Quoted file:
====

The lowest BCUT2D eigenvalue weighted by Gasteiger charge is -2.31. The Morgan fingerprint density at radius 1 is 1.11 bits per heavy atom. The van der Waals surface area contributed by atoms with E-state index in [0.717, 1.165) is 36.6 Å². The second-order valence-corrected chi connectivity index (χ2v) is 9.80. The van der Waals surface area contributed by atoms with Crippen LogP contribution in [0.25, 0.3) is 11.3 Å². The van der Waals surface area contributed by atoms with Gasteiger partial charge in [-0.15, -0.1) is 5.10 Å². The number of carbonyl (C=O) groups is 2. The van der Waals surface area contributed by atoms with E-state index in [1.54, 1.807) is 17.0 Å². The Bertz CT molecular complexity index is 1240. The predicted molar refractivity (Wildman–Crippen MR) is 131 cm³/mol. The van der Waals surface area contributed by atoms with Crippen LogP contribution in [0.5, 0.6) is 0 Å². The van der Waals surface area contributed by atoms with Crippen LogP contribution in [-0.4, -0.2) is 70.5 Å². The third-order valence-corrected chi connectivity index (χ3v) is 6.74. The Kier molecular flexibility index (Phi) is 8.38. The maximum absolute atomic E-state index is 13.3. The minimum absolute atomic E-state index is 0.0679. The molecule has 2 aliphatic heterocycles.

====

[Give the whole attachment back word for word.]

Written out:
The lowest BCUT2D eigenvalue weighted by Gasteiger charge is -2.31. The Morgan fingerprint density at radius 1 is 1.11 bits per heavy atom. The van der Waals surface area contributed by atoms with E-state index in [0.717, 1.165) is 36.6 Å². The second-order valence-corrected chi connectivity index (χ2v) is 9.80. The van der Waals surface area contributed by atoms with Crippen LogP contribution in [0.25, 0.3) is 11.3 Å². The van der Waals surface area contributed by atoms with Gasteiger partial charge in [-0.15, -0.1) is 5.10 Å². The number of carbonyl (C=O) groups is 2. The van der Waals surface area contributed by atoms with E-state index in [1.54, 1.807) is 17.0 Å². The Bertz CT molecular complexity index is 1240. The predicted molar refractivity (Wildman–Crippen MR) is 131 cm³/mol. The van der Waals surface area contributed by atoms with Crippen LogP contribution in [0.5, 0.6) is 0 Å². The van der Waals surface area contributed by atoms with Crippen LogP contribution in [-0.4, -0.2) is 70.5 Å². The third-order valence-corrected chi connectivity index (χ3v) is 6.74. The Kier molecular flexibility index (Phi) is 8.38. The maximum absolute atomic E-state index is 13.3. The minimum absolute atomic E-state index is 0.0679. The molecule has 2 aliphatic heterocycles.